Spaniard Fernando Verdasco complements the adiZero dress in his own adiZero Crew tee in Lime. Why the screaming colors always, adidas?
adidas keeps Jo-Wilfried Tsonga in their collared adiZero Theme Polo shirt in Dark Blue and does a nice job with light blue and orange accents.
Stella McCartney always dresses up Caroline Wozniacki in something questionable in photos that turns out great on Wozniacki herself, so I will reserve my comments. Stella McCartney Performance Rose Tan/Black mesh dress.
By Maud Watson
After a week of sublime tennis in which his serve wasn’t broken once, Roger Federer won the Masters Cincinnati title to become the first player to win that prestigious crown on five occasions. He also tied rival Rafael Nadal for most overall Masters titles. It’s obvious the grass court season has once again infused confidence in the Maestro. His forehand has been a thing of beauty, and he’s doing an excellent job of protecting his backhand. In short, he hardly looks 31 and instead appears closer to the man who dominated the game from 2004-2007. He’s not a lone heavy favorite in New York with both Murray and Djokovic posting strong results earlier this summer, but don’t be surprised if he leaves Flushing with major number 18.
Li Na had been without a title since Roland Garros last year. Struggling to find any consistency in her game, she recently hired Carlos Rodriguez (the man who coached Justine Henin to so much success) to help her out, and suffice it to say, their partnership has started off with a bang. After reaching the final the previous week in Montreal, she went one better in Cincinnati to claim her first tournament win of 2012. Cincy also marked the first time that Li and Rodriguez met face-to-face, and the Argentine coach must have liked what he saw. With any luck, his input will mean more consistent results for Li. She is a deceptively quick mover with penetrating ground strokes off of both wings. If she can learn to better harness that aggression, there’s no reason she can’t pick up more big titles, including another major. Keep an eye on this new partnership, because that combo already looks likely to pay dividends.
What’s In A Name?
For Rafael Nadal, an answer is what’s in a name. In a press conference last Friday, Nadal announced that he is suffering from Hoffa’s Syndrome. While it’s unfortunate one of the game’s greatest is sidelined with this condition, it might have also come as a relief to the Spaniard. His doctor has said it is not significant, and being able to specifically pin down the problem means being able to provide more appropriate treatments. Of course, all of the treatment in the world will not make up for Nadal’s style of play, which is apt to continue to cause problems, so it will be interesting to see if this diagnosis alters his approach to the game and/or his schedule. But for now, here’s to wishing Rafa a speedy recovery and a happy return to the game.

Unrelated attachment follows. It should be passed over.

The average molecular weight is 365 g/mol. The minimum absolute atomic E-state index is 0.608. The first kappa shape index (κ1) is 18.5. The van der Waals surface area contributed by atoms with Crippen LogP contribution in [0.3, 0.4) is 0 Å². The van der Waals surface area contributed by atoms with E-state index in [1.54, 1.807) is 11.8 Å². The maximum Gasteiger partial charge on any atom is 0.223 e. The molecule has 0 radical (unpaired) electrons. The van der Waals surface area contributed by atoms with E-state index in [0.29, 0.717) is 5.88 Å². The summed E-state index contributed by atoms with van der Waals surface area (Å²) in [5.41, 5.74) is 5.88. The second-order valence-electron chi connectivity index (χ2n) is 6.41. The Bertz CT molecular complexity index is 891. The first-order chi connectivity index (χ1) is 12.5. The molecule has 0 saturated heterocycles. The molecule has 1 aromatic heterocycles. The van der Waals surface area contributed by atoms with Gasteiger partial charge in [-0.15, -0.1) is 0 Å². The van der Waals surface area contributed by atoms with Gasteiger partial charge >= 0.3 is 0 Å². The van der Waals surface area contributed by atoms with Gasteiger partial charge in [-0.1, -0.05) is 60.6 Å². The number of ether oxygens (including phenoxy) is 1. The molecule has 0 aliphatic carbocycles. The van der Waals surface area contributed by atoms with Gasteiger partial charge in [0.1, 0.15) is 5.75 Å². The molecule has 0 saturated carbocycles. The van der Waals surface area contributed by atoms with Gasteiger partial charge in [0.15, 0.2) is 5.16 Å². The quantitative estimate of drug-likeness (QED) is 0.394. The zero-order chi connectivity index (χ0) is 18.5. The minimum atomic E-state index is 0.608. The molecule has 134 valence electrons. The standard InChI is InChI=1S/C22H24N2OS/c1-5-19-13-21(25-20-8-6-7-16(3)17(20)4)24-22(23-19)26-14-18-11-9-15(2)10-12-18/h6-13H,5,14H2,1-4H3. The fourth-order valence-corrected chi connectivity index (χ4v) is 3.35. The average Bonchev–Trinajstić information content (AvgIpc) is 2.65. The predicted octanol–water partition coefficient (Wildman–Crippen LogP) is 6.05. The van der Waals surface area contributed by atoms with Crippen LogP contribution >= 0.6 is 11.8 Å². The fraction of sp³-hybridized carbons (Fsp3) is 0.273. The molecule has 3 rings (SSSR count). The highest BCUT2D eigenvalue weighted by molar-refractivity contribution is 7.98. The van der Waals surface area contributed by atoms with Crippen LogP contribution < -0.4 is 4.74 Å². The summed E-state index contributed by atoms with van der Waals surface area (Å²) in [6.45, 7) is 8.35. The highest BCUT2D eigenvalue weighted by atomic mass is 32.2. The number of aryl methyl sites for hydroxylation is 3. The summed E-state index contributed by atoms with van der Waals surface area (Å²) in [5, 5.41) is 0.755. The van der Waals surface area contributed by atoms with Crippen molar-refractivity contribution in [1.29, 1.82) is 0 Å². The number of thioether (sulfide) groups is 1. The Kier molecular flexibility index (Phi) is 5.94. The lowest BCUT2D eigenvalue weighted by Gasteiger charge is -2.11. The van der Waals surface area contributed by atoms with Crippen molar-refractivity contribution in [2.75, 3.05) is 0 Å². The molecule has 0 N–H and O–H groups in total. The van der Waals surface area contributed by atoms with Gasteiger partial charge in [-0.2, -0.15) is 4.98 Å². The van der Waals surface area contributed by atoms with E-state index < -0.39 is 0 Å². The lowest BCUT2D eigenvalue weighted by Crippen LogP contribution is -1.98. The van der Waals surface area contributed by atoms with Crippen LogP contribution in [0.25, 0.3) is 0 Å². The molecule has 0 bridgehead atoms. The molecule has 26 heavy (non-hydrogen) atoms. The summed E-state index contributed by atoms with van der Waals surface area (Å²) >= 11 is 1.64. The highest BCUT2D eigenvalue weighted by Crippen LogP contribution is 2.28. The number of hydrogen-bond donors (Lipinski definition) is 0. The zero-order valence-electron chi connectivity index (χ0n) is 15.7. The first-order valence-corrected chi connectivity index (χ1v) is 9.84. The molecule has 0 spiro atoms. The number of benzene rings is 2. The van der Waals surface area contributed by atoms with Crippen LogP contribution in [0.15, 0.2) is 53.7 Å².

Stirring the Pot
In recent years, Serena Williams has certainly made headlines at the US Open – and not because of her tennis. This year, she’s getting a head start stirring the pot as she complains about the “bad things” that have happened to her at the US Open. She definitely got robbed on a poor line call in 2004, but her gripes about incidents in 2009 and for sure in 2011 are dubious. Her defense in 2009 (besides suggesting that she definitely didn’t foot fault) is that she looked at the lineswoman after the first foot fault call to try and “warn” her not to do it again, and that the lineswoman just shouldn’t make that call at that stage of the match and at that stage of the tournament. So basically, she threatened the lineswoman who should have known that late in a Grand Slam she needs to throw the rulebook out the window. As for 2011, Serena said she got a bogus hindrance call for grunting. She needs to go back and watch the tape. She didn’t grunt – she loudly and intentionally yelled “c’mon!” Yes, plenty of other shriekers are louder, but Serena’s actions made it clear as day that applying the hindrance rule was warranted. In both instances, more fans might have been behind her had she not gone on completely inappropriate tirades and showed a complete lack of remorse for doing so. And she wonders why people don’t give her enough credit for being nice…
Missing the Boat
The WTA has started a celebrity campaign to bring more fans to the game. They’re featuring celebrities like Donald Trump, Aretha Franklin, and Susan Sarandon among others. In a nutshell, the hope is that fans of the featured celebs will follow those celebs to tennis, and in turn, become tennis fans themselves. I applaud the WTA’s creativity, but I wonder if they aren’t glossing over one of the more real issues when it comes to fans of the WTA. I don’t care how many celebs you have in your corner, if you want to bring fans to the game and more importantly, keep them, then they’ve got to do something about the awful screeching. The WTA is to be coming out with further info on a grunt policy in the very near future, so fingers crossed that they’re actually going to be doing something concrete instead of just blowing smoke. After all, no amount of glitz and glamour can mask the ugly sound of someone who sounds like a shrieking banshee.